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Wheat policy: problems and issues




  • Over the last 50 years since the independence of Pakistan, the policy-makers have not been able to develop a satisfactory policy for the basic necessity of its people, food. This is despite the fact that agriculture is the mainstay of our economy and our land being one of the best for agriculture. The policies made over the years for our staple grain, wheat, have always been ad hoc.
    Every new government experiments with this policy, at the expense of the people, and there is no consistency at all. At times we have surplus wheat which rots away in open storages.
    At other times we are so short that we impose all kinds of unenforceable restrictions which only result in black marketing, exploitation of the farmers, and high prices for the customers.
    The government of Pakistan is giving billions of rupees in wheat subsidy which is in fact the cause of many of the problems in the industry. Two years ago it was decided that the two main items of subsidy, namely transportation and gunny bags, ought to be removed.
    This was not implemented fully. The subsidised wheat is naturally cheaper than wheat in the open market, resulting in wrong signals to the markets and attracting profiteers to put up new mills to get these subsidies when in reality there is already 300% over-capacity.
    In Pakistan, the price of Atta has always been a political football. Flour being the staple food, is always on top of the agenda for policy-makers. Often decisions are made that are contrary to the market forces which result in price distortions and disharmony in the system.
    Excess milling capacity is the most powerful factor that will ensure that the prices of flour will be driven down only if the market forces are allowed to play their role.
    Since independence, Pakistan has exported wheat for only two years and imported wheat for many years. We have one of the best qualities of wheat and also have modern milling equipment.
    There is no reason why we cannot produce the flour products meeting international standards if we allow the free market forces to make this happen. All multinational companies operating in Pakistan happily get the required wheat products locally.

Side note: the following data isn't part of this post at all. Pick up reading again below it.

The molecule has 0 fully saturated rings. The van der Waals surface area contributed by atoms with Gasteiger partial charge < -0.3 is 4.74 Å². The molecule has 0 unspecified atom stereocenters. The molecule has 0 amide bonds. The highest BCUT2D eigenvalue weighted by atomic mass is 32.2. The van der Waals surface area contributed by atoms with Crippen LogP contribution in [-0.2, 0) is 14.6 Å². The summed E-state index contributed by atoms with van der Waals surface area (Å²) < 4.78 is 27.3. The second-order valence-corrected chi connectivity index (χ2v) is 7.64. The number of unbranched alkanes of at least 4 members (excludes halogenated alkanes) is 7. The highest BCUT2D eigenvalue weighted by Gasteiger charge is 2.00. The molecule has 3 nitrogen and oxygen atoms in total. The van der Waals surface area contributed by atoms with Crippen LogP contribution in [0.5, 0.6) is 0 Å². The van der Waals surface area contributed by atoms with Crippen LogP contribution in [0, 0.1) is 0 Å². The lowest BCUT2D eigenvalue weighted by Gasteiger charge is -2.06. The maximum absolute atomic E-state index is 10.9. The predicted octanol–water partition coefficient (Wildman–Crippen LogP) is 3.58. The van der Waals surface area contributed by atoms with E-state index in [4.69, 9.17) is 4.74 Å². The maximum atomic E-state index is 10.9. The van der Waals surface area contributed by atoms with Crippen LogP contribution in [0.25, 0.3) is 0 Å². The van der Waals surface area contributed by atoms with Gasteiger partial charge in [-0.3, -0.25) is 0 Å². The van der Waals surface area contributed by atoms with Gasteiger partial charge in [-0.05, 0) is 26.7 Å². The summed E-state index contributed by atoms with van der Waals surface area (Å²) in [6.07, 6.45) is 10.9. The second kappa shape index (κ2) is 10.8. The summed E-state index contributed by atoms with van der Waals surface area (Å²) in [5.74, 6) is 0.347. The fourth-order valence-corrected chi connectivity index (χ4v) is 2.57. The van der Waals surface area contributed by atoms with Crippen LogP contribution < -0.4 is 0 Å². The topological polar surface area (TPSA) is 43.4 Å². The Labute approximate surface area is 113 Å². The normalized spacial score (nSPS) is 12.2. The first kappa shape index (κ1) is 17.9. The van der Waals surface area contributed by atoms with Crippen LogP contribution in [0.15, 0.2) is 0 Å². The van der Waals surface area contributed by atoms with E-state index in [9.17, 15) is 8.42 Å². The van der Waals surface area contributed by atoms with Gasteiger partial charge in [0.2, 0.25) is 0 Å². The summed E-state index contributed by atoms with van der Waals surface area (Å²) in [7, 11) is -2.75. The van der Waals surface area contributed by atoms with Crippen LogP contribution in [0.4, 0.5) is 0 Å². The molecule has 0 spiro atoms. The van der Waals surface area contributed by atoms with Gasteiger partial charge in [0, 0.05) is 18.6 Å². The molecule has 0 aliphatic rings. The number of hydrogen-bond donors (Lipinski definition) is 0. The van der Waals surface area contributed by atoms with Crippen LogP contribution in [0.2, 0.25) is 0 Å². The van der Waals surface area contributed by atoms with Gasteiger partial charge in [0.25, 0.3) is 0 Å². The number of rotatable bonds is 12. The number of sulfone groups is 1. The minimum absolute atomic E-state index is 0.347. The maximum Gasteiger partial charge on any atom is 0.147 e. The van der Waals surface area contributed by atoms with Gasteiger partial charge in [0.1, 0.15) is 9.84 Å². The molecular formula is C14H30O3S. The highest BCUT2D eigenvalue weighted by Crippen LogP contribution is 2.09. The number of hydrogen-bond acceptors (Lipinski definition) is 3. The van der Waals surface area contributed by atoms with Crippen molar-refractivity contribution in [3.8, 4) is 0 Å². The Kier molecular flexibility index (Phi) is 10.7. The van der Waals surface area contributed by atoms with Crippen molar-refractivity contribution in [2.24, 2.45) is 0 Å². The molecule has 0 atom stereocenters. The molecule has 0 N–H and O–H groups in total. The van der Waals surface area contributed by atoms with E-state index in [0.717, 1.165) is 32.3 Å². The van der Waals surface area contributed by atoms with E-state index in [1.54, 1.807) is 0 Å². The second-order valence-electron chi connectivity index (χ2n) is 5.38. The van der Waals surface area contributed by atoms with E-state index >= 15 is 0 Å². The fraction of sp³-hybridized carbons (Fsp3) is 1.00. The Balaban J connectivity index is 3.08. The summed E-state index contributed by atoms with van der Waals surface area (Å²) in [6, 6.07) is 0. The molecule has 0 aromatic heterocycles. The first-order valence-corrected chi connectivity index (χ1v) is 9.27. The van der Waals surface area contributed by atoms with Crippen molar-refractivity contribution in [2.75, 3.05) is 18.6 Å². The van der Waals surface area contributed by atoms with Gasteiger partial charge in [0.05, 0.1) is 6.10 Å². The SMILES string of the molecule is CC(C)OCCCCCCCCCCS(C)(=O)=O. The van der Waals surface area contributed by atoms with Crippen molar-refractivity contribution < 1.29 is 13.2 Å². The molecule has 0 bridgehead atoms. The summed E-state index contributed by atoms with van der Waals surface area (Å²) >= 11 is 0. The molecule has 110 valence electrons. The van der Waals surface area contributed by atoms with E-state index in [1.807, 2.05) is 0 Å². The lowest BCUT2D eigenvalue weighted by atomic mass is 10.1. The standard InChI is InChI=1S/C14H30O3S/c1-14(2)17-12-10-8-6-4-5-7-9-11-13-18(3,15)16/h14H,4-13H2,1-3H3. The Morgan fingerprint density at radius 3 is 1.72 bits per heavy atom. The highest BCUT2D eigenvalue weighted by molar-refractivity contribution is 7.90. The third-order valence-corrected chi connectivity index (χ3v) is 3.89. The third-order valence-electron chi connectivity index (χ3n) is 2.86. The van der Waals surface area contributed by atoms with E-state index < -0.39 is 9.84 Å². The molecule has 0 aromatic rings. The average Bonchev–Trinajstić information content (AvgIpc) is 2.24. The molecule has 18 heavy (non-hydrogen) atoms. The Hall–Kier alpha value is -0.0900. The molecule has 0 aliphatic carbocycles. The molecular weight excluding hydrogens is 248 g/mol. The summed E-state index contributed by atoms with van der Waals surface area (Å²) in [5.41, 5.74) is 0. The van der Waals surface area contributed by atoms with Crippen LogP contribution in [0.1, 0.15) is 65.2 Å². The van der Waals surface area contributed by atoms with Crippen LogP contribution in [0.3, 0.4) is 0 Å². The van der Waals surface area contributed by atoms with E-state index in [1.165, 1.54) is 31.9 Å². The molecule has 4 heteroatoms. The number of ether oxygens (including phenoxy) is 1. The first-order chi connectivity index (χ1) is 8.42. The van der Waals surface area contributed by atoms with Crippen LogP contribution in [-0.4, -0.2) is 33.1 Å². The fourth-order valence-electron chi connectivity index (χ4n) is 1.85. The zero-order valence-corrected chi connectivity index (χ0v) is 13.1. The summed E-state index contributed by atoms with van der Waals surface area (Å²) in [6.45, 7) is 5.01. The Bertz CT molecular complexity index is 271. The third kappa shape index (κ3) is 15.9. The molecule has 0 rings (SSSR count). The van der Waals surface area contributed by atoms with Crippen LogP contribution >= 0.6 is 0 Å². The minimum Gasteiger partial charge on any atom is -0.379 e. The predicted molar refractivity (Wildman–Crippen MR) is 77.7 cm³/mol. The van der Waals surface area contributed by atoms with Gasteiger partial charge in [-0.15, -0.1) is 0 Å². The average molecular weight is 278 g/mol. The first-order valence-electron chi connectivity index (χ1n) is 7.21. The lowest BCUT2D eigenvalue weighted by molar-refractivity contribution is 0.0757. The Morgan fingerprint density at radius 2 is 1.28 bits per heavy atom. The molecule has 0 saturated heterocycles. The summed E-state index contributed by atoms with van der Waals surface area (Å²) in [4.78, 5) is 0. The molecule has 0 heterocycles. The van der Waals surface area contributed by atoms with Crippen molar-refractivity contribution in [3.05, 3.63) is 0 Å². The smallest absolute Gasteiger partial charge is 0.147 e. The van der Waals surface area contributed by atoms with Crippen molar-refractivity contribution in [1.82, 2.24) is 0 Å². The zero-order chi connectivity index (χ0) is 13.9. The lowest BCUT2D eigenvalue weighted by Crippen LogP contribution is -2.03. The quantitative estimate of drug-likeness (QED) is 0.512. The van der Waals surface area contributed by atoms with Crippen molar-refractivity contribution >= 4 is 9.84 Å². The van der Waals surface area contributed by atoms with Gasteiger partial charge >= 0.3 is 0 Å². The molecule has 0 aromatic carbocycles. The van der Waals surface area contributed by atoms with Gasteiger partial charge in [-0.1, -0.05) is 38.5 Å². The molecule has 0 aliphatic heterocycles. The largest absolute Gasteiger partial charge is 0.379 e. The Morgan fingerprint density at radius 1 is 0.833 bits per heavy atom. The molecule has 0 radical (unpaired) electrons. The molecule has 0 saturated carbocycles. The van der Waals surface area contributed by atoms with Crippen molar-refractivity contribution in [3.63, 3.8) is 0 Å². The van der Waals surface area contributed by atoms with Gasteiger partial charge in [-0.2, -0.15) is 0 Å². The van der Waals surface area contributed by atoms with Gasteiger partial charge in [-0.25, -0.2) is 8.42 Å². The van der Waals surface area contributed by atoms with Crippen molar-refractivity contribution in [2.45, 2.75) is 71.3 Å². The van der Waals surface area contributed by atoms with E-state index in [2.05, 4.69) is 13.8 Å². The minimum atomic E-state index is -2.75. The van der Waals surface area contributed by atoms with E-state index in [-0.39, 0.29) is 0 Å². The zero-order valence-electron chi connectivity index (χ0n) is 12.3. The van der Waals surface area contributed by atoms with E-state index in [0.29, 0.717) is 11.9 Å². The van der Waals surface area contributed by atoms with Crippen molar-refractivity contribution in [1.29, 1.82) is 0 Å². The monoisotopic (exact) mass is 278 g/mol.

One of the basic responsibilities of the government in this regard is to make a reliable assessment of the production every year. Unfortunately, we do not have any good methodology for doing so.
    In the same season, the estimates may suggest surplus at one time and deficit at another. At the same time the demand side estimates are equally undependable because of various elements including official and unofficial export.
    Wheat is also being procured, stored and transported in gunny bags from farms to godowns to mills.
    This system is now obsolete and actually costs more in the end. We need to move with the times and start employing bulk handling systems.

    RECOMMENDATIONS Policies can produce lasting and satisfactory results only if (a) the market forces are not ignored, (b) they are easily implemented, and (c) the legitimate interests of all stakeholders are recognised and catered for.
    As for wheat and its products, there are four stakeholders, namely the farmers, the flour millers, the consumers, and the government. Among this group, the farmers and consumers at large are the most critical.
    From a farmer’s perspective, if the purchase rate is not revised for many consecutive years and the government can forcibly buy it in announced rate, he will plant more if he estimates that the rate is profitable and less if not. We, therefore, get into a cycle of high production when rates are revised upwards, followed by years of declining production as the purchase rate remains stagnant but the cost keeps going up.
    What is needed is an annual revision of government announced purchase rate based on the cost of seed, fertiliser, pesticides and water. This revision coupled with no forced purchase will ensure that the supply will remain stable and market forces will keep increasing the cultivated areas as the demand grows.
    From a customer’s point of view, he wants as much product as he demands, at the best possible price and good quality. The only way to ensure that the customers achieve this goal is to let the market forces of demand/supply reach the equilibrium price levels.
    The customer is the end loser in any artificial rate setting methodology. This is so because the supply chain includes distributor, wholesalers, and retailers in addition to the millers and someone in the chain will always exploit the situation, often in collusion with government officials, resulting in high prices and poor quality for the customers.